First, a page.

Wednesday, March 27, 2013

Talking About Talking About God

To talk about God, many would think, would be easy. The reality however, is that God is not necessarily a concept about which everyone shares the same assumptions. Rob Bell, in his most recent book What We Talk About When We Talk About God, sets out to clarify the baseline assumptions, thereby mapping out the conversation space for the Christian notion of who God is.

Reading Bell, I feel almost guilty. His work is not the sort of intellectually stimulating piece that I try to usually read (with varying degrees of success and failure). To be honest, this is in fact the first book by Bell that I have ever read. I have used his Nooma videos. I have used his "The Gods Aren't Angry" video. I have even seen him in person on his Smashing Ice tour (my thoughts about that here). I bought Love Wins at a closing Border's store over a year ago, but have never read it. And I own Jesus Wants to Save Christians, but this book, What We Talk About When We Talk About God, is the truly first of his that I have read from beginning to end. His conversational tone pulled me in and made it hard for me to put the book down, which is something because the most common time for me to be reading this book was as I laid in bed. This book was not something that I had to ponder and wrestle with, but engaged me.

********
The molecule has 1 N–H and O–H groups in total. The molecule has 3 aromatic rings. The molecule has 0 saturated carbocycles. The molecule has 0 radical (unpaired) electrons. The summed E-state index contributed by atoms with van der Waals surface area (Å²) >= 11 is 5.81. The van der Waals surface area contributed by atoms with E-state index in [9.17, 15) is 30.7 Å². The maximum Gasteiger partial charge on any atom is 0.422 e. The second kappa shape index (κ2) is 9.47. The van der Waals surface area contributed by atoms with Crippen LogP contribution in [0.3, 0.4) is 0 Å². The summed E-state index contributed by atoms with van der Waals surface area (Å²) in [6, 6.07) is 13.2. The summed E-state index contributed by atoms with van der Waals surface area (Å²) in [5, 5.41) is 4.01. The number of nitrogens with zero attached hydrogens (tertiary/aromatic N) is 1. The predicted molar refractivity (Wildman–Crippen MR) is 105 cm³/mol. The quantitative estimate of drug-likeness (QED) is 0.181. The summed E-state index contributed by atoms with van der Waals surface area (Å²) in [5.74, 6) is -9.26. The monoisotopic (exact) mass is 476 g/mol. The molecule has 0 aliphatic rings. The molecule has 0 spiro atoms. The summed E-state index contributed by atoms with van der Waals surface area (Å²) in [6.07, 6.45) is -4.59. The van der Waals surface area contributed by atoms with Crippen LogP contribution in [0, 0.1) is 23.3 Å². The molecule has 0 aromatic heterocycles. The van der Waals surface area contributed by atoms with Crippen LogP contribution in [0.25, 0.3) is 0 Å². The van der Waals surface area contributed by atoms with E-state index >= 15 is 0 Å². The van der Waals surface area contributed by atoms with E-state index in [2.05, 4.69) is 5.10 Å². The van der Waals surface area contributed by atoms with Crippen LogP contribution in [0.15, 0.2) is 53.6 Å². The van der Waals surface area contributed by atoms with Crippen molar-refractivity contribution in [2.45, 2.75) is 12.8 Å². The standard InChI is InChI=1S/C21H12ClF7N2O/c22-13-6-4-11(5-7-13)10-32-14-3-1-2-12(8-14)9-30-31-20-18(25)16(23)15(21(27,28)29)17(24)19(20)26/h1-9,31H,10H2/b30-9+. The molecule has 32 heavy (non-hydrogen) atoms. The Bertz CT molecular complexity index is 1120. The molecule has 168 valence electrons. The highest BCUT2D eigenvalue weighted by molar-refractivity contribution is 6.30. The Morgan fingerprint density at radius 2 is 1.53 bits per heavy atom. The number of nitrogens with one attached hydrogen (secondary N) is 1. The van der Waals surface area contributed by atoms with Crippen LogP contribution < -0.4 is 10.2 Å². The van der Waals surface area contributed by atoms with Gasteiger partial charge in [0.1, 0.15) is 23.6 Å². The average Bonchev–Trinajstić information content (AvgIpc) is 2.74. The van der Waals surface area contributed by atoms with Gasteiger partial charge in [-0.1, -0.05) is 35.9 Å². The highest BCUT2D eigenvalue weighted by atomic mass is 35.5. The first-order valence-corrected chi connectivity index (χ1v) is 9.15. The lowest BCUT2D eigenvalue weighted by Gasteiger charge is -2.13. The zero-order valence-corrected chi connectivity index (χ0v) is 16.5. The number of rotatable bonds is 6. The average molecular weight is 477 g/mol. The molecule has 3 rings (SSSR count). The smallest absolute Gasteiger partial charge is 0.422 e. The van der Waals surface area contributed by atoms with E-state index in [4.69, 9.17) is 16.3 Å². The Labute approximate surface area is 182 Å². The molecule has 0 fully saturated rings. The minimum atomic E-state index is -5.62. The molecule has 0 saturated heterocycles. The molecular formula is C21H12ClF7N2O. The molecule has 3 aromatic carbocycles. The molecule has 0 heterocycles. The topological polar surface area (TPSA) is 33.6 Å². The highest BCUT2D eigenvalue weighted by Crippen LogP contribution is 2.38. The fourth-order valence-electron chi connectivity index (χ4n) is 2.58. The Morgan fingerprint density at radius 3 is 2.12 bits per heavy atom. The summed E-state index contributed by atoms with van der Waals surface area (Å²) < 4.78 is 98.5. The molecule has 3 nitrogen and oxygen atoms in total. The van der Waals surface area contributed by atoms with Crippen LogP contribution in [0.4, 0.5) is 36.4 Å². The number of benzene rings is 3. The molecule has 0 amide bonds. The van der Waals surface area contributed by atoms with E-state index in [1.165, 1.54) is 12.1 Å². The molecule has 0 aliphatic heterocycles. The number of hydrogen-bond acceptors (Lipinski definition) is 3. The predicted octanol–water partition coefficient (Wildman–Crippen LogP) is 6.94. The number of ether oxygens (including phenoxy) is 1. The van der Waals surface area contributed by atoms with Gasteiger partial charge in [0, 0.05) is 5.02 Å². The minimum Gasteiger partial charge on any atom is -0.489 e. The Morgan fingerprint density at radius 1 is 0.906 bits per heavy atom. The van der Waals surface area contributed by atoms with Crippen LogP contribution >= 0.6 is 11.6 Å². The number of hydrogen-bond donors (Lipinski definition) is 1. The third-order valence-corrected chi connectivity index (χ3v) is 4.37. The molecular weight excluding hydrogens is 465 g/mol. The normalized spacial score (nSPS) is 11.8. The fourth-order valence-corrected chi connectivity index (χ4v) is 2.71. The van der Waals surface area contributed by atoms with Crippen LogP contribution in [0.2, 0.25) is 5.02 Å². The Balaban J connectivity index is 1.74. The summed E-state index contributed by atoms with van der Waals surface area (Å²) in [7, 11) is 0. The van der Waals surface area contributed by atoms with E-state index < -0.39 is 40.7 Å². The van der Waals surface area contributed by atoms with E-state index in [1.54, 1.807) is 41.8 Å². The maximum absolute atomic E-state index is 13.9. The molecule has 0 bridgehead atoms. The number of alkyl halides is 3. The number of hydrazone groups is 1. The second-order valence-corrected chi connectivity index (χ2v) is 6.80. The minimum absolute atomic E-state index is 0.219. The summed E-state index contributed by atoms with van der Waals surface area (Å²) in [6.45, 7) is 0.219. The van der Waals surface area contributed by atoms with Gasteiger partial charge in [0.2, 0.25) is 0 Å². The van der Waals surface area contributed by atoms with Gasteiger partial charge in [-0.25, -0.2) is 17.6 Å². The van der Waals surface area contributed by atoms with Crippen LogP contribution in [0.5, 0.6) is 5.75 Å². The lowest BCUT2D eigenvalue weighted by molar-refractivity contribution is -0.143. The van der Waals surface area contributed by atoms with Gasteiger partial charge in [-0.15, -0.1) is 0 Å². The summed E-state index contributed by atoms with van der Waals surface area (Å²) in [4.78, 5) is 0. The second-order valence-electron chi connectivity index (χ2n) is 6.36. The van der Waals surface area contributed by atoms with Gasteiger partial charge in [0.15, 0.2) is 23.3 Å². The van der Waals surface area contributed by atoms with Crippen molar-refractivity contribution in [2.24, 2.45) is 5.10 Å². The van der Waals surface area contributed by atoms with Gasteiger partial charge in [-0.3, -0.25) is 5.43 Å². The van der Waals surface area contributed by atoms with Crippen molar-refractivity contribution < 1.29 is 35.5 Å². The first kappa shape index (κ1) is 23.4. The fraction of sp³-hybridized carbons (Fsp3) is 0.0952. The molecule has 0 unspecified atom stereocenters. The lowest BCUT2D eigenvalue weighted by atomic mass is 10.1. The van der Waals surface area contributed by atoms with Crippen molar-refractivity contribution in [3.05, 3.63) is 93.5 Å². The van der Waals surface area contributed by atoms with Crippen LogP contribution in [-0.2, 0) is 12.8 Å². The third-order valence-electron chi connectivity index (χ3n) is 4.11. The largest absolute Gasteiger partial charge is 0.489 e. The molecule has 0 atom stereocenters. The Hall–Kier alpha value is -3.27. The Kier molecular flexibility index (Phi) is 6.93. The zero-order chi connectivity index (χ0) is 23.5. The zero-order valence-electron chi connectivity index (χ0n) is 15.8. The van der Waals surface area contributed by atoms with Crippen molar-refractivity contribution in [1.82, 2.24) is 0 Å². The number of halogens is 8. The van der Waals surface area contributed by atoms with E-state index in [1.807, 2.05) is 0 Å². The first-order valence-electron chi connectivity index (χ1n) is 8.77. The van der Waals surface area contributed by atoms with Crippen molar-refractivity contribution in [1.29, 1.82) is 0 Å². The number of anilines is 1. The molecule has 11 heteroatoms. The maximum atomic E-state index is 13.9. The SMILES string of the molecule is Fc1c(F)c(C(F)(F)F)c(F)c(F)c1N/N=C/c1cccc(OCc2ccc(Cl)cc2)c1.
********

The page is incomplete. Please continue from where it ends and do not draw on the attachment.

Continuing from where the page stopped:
Part of my engagement was how similar his message was to how I understand what Lutherans have been saying for quite some time now. I felt like the choir member calling out the "AMEN!", although I had to do so quietly since my wife was often asleep beside me. Part of my engagement, though, to be honest, was annoyance. I wanted to say "That's what we've been saying all along!" When I finished the book, I tweeted:

 His core message is rooted in God's character, since what we talk about when we talk about God, is to make claims about who God is and what God is up to. In his rather simplistic style, Bell used three words to unpack what Christianity says about God, and devoted a chapter to each word. Bell used With, For, and Ahead. Bell wants to put God's withness, his word, out in the forefront, because too often we believe is elsewhere, doing other God things, and only showing up now and again for us. Bell sees God completely wrapped up in our lives and ubiquitous in our existence. Then Bell enters into the radical nature of God's forness. While some might talk about a God who is angry unless we do the right thing or say the right prayer or just waiting to smite us if we do something displeasing, Bell wants to be clear about a God who stands with us, even in lives that are a complete mess, which he believes is the heart of the proclamation  Jesus brings with his life, death and resurrection. Finally Bell says God is ahead of us, not behind us, dragging us back into archaic, anti-scientific thinking, but ahead of us, urging us, not necessarily into a temporally future-oriented existence, but an eschatological future where our lives and creation finds its full meaning. God is, for Bell, always pulling humanity into greater peace, justice, love, compassion and joy.